Debugging and Profiling


What is debugging?

Debugging of a computer code or program is the methodical process of finding, fixing, reducing the number of bugs (errors) or discrepancies, thus making it behave as expected. To debug a program is to start with the problem, isolate the source of the problem, and then fix it. A user of a program that does not know how to fix it may learn how to avoid it until a more permanent solution is found. When someone says they have “debugged a program”, or “worked the bugs out” of a program, they imply that they fixed it so that the bugs no longer exist.

Debugging is a necessary process in almost all new software development process, whether it is a commercial product, or a large scientific modeling system, or a personal application program. For complex products, debugging is done as the result of the unit test for the smallest unit of a system, again at component test when parts are brought together, again at system test when the product is used with other existing products, and again during customer beta test, when users try the product out in a real world situation. Because most computer programs and many programmed hardware devices contain thousands of lines of code, almost any new product is likely to contain a few bugs. Invariably, the bugs in the functions that get most use are found and fixed first. An early version of a program that has lots of bugs is referred to as “buggy.”

A debugger or debugging tool is a computer program that is used to test and debug other programs (the “target” programs). Some programming language packages include a facility for checking the code for errors as it is being written, for example, checking syntax for a specific language and highlight the discrepancies.
Often the debugging program works with the target program being already compiled, and performing a controlled execution.Debuggers also offer more sophisticated functions such as running a program step by step (single-stepping or program animation), stopping (breaking) (pausing the program to examine the current state) at some event or specified instruction by means of a breakpoint, and tracking the values of variables. A number of debugging tools available in Pegasus environment.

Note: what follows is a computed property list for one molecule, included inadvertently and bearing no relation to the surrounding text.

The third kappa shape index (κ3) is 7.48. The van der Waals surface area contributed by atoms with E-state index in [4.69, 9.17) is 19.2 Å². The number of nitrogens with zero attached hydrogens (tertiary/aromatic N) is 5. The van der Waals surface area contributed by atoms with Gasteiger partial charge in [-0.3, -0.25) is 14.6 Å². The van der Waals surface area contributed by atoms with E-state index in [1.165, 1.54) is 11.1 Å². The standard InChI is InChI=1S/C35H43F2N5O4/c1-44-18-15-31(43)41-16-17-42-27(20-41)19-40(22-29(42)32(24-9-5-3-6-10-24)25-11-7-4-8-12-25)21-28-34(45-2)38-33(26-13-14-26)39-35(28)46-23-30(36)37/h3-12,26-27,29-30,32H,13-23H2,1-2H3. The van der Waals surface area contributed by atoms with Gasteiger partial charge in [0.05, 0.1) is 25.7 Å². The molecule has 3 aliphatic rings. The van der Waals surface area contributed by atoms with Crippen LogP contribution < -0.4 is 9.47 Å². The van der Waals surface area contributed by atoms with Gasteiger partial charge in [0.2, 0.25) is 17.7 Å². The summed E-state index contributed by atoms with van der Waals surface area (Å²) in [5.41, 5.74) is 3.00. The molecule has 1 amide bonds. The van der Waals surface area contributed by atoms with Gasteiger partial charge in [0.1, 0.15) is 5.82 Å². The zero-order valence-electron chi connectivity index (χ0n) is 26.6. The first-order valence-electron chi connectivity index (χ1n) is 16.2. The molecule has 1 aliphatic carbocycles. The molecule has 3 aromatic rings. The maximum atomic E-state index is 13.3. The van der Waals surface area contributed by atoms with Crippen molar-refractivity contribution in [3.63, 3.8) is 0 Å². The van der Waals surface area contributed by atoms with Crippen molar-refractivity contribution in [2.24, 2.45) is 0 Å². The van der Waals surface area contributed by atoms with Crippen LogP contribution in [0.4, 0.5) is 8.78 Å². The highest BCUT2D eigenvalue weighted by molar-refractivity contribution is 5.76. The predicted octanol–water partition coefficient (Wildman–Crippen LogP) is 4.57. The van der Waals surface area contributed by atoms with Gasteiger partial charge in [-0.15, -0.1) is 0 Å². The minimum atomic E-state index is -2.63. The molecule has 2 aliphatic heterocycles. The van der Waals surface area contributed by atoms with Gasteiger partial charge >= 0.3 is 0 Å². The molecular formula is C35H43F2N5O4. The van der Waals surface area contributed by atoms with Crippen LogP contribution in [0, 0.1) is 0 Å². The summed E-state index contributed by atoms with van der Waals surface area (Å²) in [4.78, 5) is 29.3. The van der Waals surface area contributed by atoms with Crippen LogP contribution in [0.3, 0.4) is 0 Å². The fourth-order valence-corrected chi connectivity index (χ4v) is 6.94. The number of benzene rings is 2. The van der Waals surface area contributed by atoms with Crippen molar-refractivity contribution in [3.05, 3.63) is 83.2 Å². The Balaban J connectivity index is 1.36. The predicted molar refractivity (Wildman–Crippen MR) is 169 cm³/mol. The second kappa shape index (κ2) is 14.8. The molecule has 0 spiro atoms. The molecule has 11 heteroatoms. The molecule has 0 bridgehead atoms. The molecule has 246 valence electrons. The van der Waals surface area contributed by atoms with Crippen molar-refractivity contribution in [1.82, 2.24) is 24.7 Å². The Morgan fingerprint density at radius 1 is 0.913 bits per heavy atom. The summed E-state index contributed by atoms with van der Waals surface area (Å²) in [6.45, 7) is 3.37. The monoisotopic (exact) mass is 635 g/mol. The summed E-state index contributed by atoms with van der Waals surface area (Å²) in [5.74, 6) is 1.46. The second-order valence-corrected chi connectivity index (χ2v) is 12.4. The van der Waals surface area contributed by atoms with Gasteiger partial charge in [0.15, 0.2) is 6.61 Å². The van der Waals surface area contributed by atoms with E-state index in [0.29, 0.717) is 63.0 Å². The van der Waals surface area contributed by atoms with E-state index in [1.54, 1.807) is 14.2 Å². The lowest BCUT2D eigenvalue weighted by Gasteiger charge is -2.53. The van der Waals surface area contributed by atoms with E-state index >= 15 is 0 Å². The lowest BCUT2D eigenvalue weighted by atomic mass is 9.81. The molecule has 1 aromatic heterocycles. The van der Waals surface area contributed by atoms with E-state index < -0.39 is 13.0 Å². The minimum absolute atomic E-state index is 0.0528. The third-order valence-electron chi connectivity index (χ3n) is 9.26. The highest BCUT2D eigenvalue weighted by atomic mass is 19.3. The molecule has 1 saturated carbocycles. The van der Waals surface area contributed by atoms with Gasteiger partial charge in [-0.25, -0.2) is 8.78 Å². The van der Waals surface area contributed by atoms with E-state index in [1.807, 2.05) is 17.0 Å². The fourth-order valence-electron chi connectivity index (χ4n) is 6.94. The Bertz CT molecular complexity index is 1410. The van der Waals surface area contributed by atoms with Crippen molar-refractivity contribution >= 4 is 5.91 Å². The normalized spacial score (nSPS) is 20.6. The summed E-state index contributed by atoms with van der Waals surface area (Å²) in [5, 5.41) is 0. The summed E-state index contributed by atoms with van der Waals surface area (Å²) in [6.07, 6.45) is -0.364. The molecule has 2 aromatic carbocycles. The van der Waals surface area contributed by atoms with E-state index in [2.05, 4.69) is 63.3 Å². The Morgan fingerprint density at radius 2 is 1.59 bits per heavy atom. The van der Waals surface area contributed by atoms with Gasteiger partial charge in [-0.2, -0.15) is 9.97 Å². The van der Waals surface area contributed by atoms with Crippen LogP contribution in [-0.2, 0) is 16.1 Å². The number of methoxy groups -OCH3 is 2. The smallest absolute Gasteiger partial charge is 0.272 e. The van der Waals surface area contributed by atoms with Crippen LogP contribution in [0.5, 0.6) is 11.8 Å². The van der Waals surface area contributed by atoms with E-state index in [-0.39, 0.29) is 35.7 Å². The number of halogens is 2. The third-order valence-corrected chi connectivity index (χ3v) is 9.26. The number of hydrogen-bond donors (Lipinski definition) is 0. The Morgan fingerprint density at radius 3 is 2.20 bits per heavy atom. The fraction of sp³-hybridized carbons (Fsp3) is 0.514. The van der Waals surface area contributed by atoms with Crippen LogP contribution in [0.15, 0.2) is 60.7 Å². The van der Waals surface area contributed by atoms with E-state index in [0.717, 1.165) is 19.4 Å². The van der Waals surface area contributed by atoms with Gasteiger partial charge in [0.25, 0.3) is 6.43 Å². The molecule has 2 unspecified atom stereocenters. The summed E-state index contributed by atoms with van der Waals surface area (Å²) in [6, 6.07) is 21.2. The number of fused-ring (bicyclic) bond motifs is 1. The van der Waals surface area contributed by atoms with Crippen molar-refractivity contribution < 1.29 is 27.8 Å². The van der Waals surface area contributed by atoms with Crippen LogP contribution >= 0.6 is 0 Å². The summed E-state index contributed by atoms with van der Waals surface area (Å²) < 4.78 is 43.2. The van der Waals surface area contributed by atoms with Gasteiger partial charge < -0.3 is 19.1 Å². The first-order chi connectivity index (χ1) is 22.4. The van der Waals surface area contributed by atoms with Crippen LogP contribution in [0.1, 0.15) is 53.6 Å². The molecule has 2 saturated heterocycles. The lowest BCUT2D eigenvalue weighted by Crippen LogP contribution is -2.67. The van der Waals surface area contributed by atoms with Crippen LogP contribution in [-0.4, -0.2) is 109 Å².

Another way of debugging is to attempt to isolate the problem in the code before compiling it.


What is profiling?

Profiling of an applications or software is a form of dynamic program analysis that measures, for example, the space (memory) or time complexity of a program, the usage of particular instructions, or the frequency and duration of function calls. Most commonly, profiling information serves to aid program optimization.

Profiling is achieved by instrumenting either the program source code or its binary executable form using a tool called a profiler (or code profiler). Profilers may use a number of different techniques, such as event-based, statistical, instrumented, and simulation methods.




Follow the links below for directions on how to configure and use a particular debugging or profiling tool!

Debugging and Profiling with Allinea Tools

DDT – Distributed Debugging Tool

MAP – MPI Profiling

PerformanceReports – MPI profiling summary

DDT for a serial job (no MPI): configure and run

DDT for a multi-processor MPI application: configure and run

MAP: configure and run

User’s Guide  (DDT + MAP) AllineaTools Version.4.2.1-37994

User’s Guide (PerformanceReports) AllineaTools Version 4.2-PR

HPC Documentation

HPC Home